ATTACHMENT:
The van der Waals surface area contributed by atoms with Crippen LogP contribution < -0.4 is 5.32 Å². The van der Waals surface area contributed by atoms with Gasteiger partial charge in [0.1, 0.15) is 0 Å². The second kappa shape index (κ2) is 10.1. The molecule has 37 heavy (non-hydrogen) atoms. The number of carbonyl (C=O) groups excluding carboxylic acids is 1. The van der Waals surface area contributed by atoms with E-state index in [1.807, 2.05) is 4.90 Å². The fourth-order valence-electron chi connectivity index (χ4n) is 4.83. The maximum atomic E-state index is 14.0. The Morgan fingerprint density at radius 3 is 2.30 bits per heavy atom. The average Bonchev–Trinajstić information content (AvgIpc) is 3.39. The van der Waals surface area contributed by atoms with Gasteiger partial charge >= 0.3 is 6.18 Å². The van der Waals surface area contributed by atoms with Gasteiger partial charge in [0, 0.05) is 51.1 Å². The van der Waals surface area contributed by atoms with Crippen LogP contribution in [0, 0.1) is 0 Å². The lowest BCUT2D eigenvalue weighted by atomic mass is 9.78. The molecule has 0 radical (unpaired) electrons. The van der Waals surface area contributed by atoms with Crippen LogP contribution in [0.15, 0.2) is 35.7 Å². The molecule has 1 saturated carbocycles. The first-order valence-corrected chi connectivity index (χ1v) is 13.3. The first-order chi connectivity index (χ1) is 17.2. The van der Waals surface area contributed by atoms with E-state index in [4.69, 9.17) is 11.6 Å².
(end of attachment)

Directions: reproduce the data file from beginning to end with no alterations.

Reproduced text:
The van der Waals surface area contributed by atoms with Crippen LogP contribution < -0.4 is 5.32 Å². The van der Waals surface area contributed by atoms with Gasteiger partial charge in [0.1, 0.15) is 0 Å². The second kappa shape index (κ2) is 10.1. The molecule has 37 heavy (non-hydrogen) atoms. The number of carbonyl (C=O) groups excluding carboxylic acids is 1. The van der Waals surface area contributed by atoms with E-state index in [1.807, 2.05) is 4.90 Å². The fourth-order valence-electron chi connectivity index (χ4n) is 4.83. The maximum atomic E-state index is 14.0. The Morgan fingerprint density at radius 3 is 2.30 bits per heavy atom. The average Bonchev–Trinajstić information content (AvgIpc) is 3.39. The van der Waals surface area contributed by atoms with Gasteiger partial charge >= 0.3 is 6.18 Å². The van der Waals surface area contributed by atoms with Gasteiger partial charge in [0, 0.05) is 51.1 Å². The van der Waals surface area contributed by atoms with Crippen LogP contribution in [0, 0.1) is 0 Å². The lowest BCUT2D eigenvalue weighted by atomic mass is 9.78. The molecule has 0 radical (unpaired) electrons. The van der Waals surface area contributed by atoms with Crippen LogP contribution in [0.15, 0.2) is 35.7 Å². The molecule has 1 saturated carbocycles. The first-order valence-corrected chi connectivity index (χ1v) is 13.3. The first-order chi connectivity index (χ1) is 17.2. The van der Waals surface area contributed by atoms with E-state index in [4.69, 9.17) is 11.6 Å².